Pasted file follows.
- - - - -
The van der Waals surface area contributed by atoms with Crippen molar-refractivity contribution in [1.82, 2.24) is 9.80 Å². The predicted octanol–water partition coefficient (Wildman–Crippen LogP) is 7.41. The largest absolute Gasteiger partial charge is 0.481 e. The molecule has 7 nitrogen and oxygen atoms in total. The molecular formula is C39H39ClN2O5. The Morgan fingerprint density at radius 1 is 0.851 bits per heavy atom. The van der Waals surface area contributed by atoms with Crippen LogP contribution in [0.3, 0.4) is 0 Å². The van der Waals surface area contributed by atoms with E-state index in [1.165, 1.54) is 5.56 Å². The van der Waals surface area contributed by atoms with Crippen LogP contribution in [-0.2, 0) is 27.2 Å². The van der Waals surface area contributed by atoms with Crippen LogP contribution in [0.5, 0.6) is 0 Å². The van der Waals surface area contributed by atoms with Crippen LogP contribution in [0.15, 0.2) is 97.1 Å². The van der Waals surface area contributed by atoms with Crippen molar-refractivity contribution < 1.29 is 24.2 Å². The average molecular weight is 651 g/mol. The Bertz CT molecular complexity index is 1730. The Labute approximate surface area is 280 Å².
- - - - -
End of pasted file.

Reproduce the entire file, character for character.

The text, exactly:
The van der Waals surface area contributed by atoms with Crippen molar-refractivity contribution in [1.82, 2.24) is 9.80 Å². The predicted octanol–water partition coefficient (Wildman–Crippen LogP) is 7.41. The largest absolute Gasteiger partial charge is 0.481 e. The molecule has 7 nitrogen and oxygen atoms in total. The molecular formula is C39H39ClN2O5. The Morgan fingerprint density at radius 1 is 0.851 bits per heavy atom. The van der Waals surface area contributed by atoms with Crippen LogP contribution in [0.3, 0.4) is 0 Å². The van der Waals surface area contributed by atoms with E-state index in [1.165, 1.54) is 5.56 Å². The van der Waals surface area contributed by atoms with Crippen LogP contribution in [-0.2, 0) is 27.2 Å². The van der Waals surface area contributed by atoms with Crippen LogP contribution in [0.5, 0.6) is 0 Å². The van der Waals surface area contributed by atoms with Crippen LogP contribution in [0.15, 0.2) is 97.1 Å². The van der Waals surface area contributed by atoms with Crippen molar-refractivity contribution < 1.29 is 24.2 Å². The average molecular weight is 651 g/mol. The Bertz CT molecular complexity index is 1730. The Labute approximate surface area is 280 Å².